Esperanto
Author: David Poulson


Oomoto

Author: David Poulson
Published on: April 28, 2000

Introductory note for new visitors to the Esperanto Topic.

If you have only just begun to take an interest in Esperanto and wish to know some basic information about this fascinating subject, please start your reading at the first article of this series. Having already completed 58 articles, I am now at the stage of writing articles for those readers who have learned quite a lot about the Esperanto language and movement already, and who are now wanting to find out more than just the basic introductory information. To get to the beginning of this series, please just click here

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Two Worlds

One of the short pieces in La Teatra Korbo, Julio Baghy's collection of "senpretenda babilado," describes an incident which occurred when he was travelling by train through Northern Europe some time in the early 1930s. Unable to understand the conversation of his travellers, Baghy began to read an Esperanto journal with the title Oomoto Internacia and was reminded of the fact that he wrote his first article for that journal in 1927.

When the train stopped at Haarlem several people got off the train and others took their place. One of the newcomers addressed Baghy by name (having probably recognised him from a photograph) and in Esperanto. Then, having chatted amiably for a while, the newcomer asked to see the journal Baghy was reading. His comment was: "Oomoto. Lying flat on your stomach before Nothingness. How can a man like you read this?"

Baghy replied: "It interests me. It brings to the West the spirit of the East and it tries to promote friendship between contrasting cultures."

"Are you in sympathy with it?"

"I even occasionally write articles for it."

"But why?"

Baghy had to stop and think before he could answer that last question.

"Why?" he replied, "Well, just because it contains the toleration of the eternal Christ and it helps me to rediscover the aspirations of my own humanity as it strives for harmony."

And Baghy's companion, who wore a badge showing him to be a member of SAT, and whose rough hands revealed a history of hard manual labour closed the discussion by saying:

"A fanatical idealist you are, samideano."

Which, of course, Baghy was, and a sentimentalist and a romantic too. But at the same time he was a multi-talented artist, an inspiring teacher, and a tireless activist who devoted his whole life to Esperanto. His novel Viktimoj was re-issued not so long ago and you can read a review of it, written by Edmund Grimley-Evans, and an appreciation of Baghy's talents as an author here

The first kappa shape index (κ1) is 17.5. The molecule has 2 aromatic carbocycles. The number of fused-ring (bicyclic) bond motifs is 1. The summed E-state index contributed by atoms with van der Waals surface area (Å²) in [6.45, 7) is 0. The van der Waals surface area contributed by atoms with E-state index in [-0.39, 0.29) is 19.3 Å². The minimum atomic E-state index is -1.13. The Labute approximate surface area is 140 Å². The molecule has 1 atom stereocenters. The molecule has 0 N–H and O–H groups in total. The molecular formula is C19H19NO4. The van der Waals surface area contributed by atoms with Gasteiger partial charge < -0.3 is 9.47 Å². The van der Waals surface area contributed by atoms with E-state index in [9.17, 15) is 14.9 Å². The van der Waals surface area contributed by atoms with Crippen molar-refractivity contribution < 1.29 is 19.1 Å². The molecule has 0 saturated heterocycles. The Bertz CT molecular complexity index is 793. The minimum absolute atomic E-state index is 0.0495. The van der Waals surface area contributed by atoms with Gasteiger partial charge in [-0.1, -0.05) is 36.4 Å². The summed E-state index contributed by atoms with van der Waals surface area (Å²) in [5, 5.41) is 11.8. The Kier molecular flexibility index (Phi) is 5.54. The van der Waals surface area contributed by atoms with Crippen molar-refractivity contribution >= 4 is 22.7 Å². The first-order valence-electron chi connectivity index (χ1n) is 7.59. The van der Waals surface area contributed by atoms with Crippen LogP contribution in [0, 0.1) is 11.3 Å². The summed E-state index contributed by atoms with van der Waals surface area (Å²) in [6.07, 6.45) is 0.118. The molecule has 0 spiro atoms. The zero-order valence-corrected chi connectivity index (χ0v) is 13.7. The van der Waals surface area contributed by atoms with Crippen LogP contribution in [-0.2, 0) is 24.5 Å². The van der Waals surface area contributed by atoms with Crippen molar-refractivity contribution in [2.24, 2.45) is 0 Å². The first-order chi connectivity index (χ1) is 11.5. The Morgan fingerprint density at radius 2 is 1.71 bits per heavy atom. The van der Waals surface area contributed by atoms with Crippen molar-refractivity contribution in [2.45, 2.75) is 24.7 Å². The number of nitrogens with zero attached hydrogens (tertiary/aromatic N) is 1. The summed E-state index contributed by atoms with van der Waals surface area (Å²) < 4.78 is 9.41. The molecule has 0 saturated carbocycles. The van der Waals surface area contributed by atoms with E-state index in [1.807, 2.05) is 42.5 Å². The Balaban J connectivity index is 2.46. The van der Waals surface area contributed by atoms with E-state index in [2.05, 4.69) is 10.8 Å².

As for SAT, the founder of which might also be described as "a fanatical idealist," I have written about that organization in several articles in this series and new readers can find the first one here

So what is Oomoto, and why did it provoke such antagonistic feelings in the person Baghy met? Probably few Esperantists know very much about Oomoto, if they have heard of it at all, so this article and the next will try to answer those questions. If nothing else, it will enable my readers to better understand Baghy's little story of that chance encounter which he called "Du Mondoj" and which, I think, was re-printed last year in an issue of La Gazeto. Can any reader confirm this please?

Oomoto: How it Began

This strange story begins with a Japanese woman who was born into a poor family in 1837. Her name was Nao and when she was nineteen years old , she married her cousin Masagoro Deguchi and bore him eight children. Her life was unremarkable until 1892 when, after a long illness, her husband died at the age of sixty. Soon after this, Nao, according to the official history of Oomoto, "became possessed by God and was suddenly transformed into an altered state," and "while in this trance, a different, separate force arose in her mind, and words filled with majesty came forth from her mouth."

Even more remarkable is the fact that, although illiterate, Nao was able to produce the phenomenon known as "automatic writing"-and, during the remaining 27 years of life remaining to her, she produced 10,000 twenty-page volumes of "divine revelations, warnings and prophecies" before she died in 1918. Here is a sample:

"The Greater World shall burst into bloom as plum blossoms at winter's end. I, Ushitora no Konjin, have come to reign at last... Know ye, this present world is a world of beasts, the stronger preying upon the weaker, the work of the devil. Alas, ye world of beasts! Evil holds you in such thrall that your eyes are blinded to its wickedness --- a dark age, indeed. If allowed to go on in this way, society will soon lose the last vestiges of harmony and order. Therefore, by a manifestation of Divine Power, the Greater World shall undergo reconstruction, and change into an entirely new creation. The old world shall suffer a most rigorous purification that it may become the Kingdom of Heaven where peace will reign through all ages to come. Prepare yourselves for the Age of Peace! Ye sons of men, hold yourselves in readiness! For the word of God is never-failing..."

An extensive biography of Nao Deguchi in English can be found here:

http://www.oomoto.or.jp/English/enKyos/kaisoden/index.html

Oomoto as a religion appears to have been founded after Nao met a man named Onisaburo who, in 1899, married Nao's fifth daughter, Sumiko, took her family name, (Deguchi) and, together with Nao organized the rituals and procedures of the Oomoto religion.

This is all very strange and some of my readers may be feeling like the fellow Baghy met on the train. What on earth does this have to with Esperanto? Well, I'm sorry but my quota of words for this article is used up so I'll have to wait until next time to answer that question.

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